The pit-lane was reserved for a handful of clubs who had arranged to bring a few cars each beforehand. Yes, that’s my old BMW and yes, I did cry a little. Thankfully, it’s in great hands and I’m looking forward to seeing how it progresses with its new owner.
It’s obviously a national bias, but I’m always fascinated with how Irish car culture is progressing and how it fares against other countries.
There’s always been a strong Japanese flavour to the aftermarket scene here and it’s something I don’t see changing any time soon either. This black-on-black Supra was a welcome sight and a rare enough one too. I’m not usually a fan of the murdered-out look, but it looked super sleek here.
This Starlet EP70 is a local car to me and is a really impressive build. In fact, I had just shot it for a full feature two nights before but still couldn’t resist taking another shot or two of it.
A welcome surprise was this really cool ER34 Skyline which has seemingly popped up out of nowhere. If I didn’t know better, it looked like a car that had been teleported from Nikko to Mondello. There’s something so authentic about it; I’ll try keep an eye out for it and its owner again in the future.A Big Entrance
Making my way to the first ‘big entry’ contest in front of the grandstand, I continued to find interesting cars dotted all around the venue.
This bagged and Work Equip wearing DC5 Integra Type R will likely divide opinions.
A handful of pro-class drivers would attempt to set an official record for the fastest drift entry speed at Mondello Park during the lunchtime break.
The run up to turn one is considerably long, especially when you start before the last corner to ensure you seek out every single last unit of speed. For reference, Brian Egan in the Dealt Width 2JZ R32 Skyline is initiating across the start/finish line here, which is roughly halfway up the straightaway. He comfortably had enough speed to carry him all the way to turn one.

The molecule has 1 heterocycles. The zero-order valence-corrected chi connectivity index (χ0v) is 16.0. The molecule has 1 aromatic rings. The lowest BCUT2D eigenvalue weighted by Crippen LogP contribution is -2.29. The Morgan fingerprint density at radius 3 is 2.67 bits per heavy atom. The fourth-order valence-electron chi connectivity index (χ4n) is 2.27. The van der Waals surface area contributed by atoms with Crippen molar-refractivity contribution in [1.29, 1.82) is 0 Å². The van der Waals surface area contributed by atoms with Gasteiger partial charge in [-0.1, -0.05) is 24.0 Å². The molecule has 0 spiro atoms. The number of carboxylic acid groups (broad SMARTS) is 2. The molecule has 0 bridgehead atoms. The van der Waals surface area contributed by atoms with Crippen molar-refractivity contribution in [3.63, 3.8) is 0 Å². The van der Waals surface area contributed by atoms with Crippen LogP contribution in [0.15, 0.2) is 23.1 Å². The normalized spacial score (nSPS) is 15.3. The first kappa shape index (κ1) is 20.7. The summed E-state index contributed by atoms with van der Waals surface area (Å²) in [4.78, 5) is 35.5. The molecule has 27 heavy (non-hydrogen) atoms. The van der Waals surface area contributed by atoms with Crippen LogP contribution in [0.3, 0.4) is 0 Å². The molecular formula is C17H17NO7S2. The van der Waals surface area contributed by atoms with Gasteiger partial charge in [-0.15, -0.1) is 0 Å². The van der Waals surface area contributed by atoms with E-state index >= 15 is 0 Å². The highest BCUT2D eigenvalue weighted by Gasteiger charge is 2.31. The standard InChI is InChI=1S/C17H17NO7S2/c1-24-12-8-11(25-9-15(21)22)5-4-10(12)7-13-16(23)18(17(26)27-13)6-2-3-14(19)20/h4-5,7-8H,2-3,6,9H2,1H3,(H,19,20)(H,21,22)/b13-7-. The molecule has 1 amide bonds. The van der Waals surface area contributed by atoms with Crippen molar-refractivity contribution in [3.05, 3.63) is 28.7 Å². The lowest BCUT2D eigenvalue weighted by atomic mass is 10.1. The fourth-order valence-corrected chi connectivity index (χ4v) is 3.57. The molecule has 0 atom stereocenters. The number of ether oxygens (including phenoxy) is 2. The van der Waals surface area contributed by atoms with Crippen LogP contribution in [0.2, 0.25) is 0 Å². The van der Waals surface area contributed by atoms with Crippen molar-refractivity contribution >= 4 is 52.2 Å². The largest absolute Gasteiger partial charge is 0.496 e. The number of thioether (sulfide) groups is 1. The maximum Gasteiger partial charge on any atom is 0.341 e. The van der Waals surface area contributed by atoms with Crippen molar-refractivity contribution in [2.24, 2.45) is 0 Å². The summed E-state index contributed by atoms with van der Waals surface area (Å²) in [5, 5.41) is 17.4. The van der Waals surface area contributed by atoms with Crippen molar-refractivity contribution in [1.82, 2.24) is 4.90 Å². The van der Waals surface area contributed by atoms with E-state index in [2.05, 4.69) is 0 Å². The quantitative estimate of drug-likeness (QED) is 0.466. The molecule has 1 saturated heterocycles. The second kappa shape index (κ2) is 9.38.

Ultimately, IDC competitor Christy Carpenter would set the new official record in his livery-stripped PS13 Silvia.
His speed? 106mph (170.6km/h) as he initiated under the bridge. Just in case anyone thought it was a fluke, he matched it with an identical speed on his second run.
Those who know, know.
With another half hour or so left in the lunch break, it gave people more time to relax and explore what else was on offer.
I took the opportunity to cross the track and head out to the International loop of the Mondello circuit, where the grip sessions were taking place.
It was an unusual but welcome sight to see an AE86 gripping the short loop as the first car lapping.
Quickly followed by what I can only describe as a ballistic Toyota Starlet Glanza V which seemed intent on trying to lap everyone.
The difference in atmosphere between the drift paddock and grip section of the venue was quite interesting. The smells were different too, from smoking tyres to smoking brakes…
Despite being the first event of its kind, Auto Heroes was well attended and has hopefully laid the foundations for it to be a regular occurrence. The organisers are aiming to run the event once a month, but ultimately its success will be dependant on people showing up and bringing as much variety to the table as possible. It’s very much an instance where the organisers have put everything you would ever need in place, it’s just up to the people to come.
For Irish enthusiasts, this should be welcomed as a huge opportunity and not something to take for granted. I’m looking forward to the next Auto Heroes, but I think I’ll leave the camera at home and bring a helmet instead…Cutting Room Floor